5. In the first play I ever did in my life, (Arsenic and Old Lace), I was cast opposite a man named Tim, who played my fiance'. About 6 or 7 years later, I married his brother. But the guy who reviewed the play continues to believe, despite being corrected every time I've seen in the past 20 years, that I married Tim.

Okay, my turn to tag someone else! I tag:

1. Mel Black of Melsplace
2. Marcie Atkins of World of Words
3. Sara Lewis Holmes of Read Write Believe
4. Sandy Alonzo on her cool MySpace page
and last but DEFINITELY not least...
5. Becky Hall at Outside of a Dog

Your turn, guys!!


Wednesday, February 20, 2008

Children's author school visits with... (gasp!)... 5th Graders! How to warm them up...

So you've interacted with warm, fuzzy uncritical kindergarteners and 1st graders, had a lots of laughs with 2nd thru 4th graders, but now your fretting about interacting with 5th graders? Well sometimes it is a little like warming up a tough bar crowd, huh? LOL! Yeah, that's the cut-off point when they start worrying about being cool -- although sometimes the 5th graders aren't too bad while the 6th graders are hard. Seems like it's whoever are the upper classmen who are tough.

The way I handle that is, I don't generally have a Q & A time for the older ones, knowing they're all too bashful to come up with their own questions. What I DO do ("Tell me Dr. Frahnkensteen, what is it exactly that you DOOO do?" ) is... I ask THEM questions. And I have goodies (like foam stickers) as rewards for answers. So far, that has worked.


It's a GOOD thing.

And funny. Funny is good. It loosens them up. But it takes a while, I know.

But wait! You ask: What do I do to get them to interact with me in the FIRST PLACE, so they have a chance to WIN a sticker?!

Well, one thing that often gets their hands in the air is asking them to guess how long it took me to sell something. (Like the poem in the Meadowbrook anthology, which they bought after keeping it on file for 7 years. Everyone is always floored by that.)

I try to formulate questions that have them guessing things; dates, number of times rejected, number of revisions, number of revisions the artist did, number of years/months from acceptance to publication.

If I use a half-way big word, (like "protagonist" or "metaphor") I stop and ask if anyone can tell me what that word means.

If you DO get a question from a fairly quiet crowd, you can always turn it around and have them guess the answer. Like, if a kid asks you how much money you were paid, you can ask the crowd if they'd like to guess. (I wouldn't recommend that for the age question. LOL!)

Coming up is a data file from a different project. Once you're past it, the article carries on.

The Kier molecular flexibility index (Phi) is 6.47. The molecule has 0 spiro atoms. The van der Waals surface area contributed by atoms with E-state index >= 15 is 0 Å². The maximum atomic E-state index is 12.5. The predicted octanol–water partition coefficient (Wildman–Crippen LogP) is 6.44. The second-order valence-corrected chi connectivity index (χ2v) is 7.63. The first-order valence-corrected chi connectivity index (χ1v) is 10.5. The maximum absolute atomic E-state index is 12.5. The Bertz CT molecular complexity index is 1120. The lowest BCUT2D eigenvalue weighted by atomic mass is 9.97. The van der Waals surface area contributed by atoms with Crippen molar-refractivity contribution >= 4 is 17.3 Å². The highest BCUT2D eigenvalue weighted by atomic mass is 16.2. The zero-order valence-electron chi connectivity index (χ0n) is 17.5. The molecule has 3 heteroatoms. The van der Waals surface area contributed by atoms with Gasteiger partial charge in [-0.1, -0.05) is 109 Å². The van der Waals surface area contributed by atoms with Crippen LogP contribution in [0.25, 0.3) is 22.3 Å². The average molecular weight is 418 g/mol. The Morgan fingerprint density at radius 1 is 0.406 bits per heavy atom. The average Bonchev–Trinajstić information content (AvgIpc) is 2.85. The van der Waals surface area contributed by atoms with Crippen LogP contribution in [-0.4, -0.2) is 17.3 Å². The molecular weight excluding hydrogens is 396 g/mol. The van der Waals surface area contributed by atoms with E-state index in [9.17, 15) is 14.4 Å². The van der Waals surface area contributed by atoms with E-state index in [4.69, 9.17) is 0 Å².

I have a prop I often bring; my key jar, which is filled with a bunch of antique keys I found at my grandmother's house. I tell them I use it for inspiration. When I ask, usually someone in the crowd is clever enough to figure out how keys represent stories to me. Then I have them guess how many keys are in the jar. (231)

All these questions are just a way to break the ice. If you can get them actively participating in answering the questions YOU ask, they'll often start to open up and ask their own... if there's time.

Kim Norman

Monday, February 18, 2008

Elizabeth Dulemba serves up a hot chili of a new book!

Today, I'm pleased to host the incredibly smart & talented Elizabeth O. Dulemba on the first day of her blog book tour for her gorgeous new book Paco and the Giant Chili Plant, which will be released on April. The book is a clever, bilingual retelling of "Jack and the Beanstalk."

I love to hear how illustrators come up with their creations, so "e," (as we like to call her) has agreed to respond to my nosy questions!

So e, tell me: Did you do any special research to capture the Mexican flair of this book?

(Maybe munched a hot chili or two? LOL!) I've never been to the American Southwest except for layovers in the airport so I did have to do considerable research. I did a lot of looking around online (especially in the National Archives), joined some message boards for specifics, and looked at maps. I pulled images into a folder so I could look at them later (never to copy directly, only to get the feel of something). The main thing that struck me during my research was I needed the light to feel warm and spicy. The sun is much stronger in the Chihuahuan Desert, which is where Paco takes place. And as far as eating chiles - por supuesto (of course)!

How did you do those luscious end papers? Do you just create one illustration, then reproduce it in Photoshop?

I used to work for a children's clothing manufacturer so am somewhat comfortable creating patterns for repeat, which is what I did for the endpapers. I also just plain have a thing for endpapers. They can introduce a mood and relay story information in a completely different way. To me, blank endpapers are a missed opportunity to play!

What is your process for capturing the essence of a character? Lots of sketches, or do you get a feel for the look of a character as soon as you read the manuscript?

My research gave me an idea of the kind of clothes Paco might wear, but for his face, I did a lot of sketches. Once I nail it (usually some scribbled image in the corner of my drawing pad) my challenge is to see if I can do it again and again. I have to be able to carry the character in all sorts of poses through the entire book. It can be challenging!

Are all of your illustrations created from your head, or do you use models? How about other objects like houses and plants? Do you work from life at all?

I mostly work from my head, and only use visual reference if I'm not sure what something looks like (like a yucca plant for example). I've found that when I use models or set-ups, my work may be more accurate, but it tends to feel a bit flat. I like the slight wonkiness I get from dreaming up images on my own.

I'm always fascinated at the way illustrators add details which are not in my text. Did you incorporate any little "inside jokes" or subtle details in your illustrations that are not mentioned the text? Something we can look for besides the obvious showing of the action in the text?

Of course! My dog, Bernie, once again makes an appearance. He's been in all my books so far. When I read to kids, I love them to shout, "Hi, Bernie!" whenever they see him...which would actually scare him to death. He's quite shy!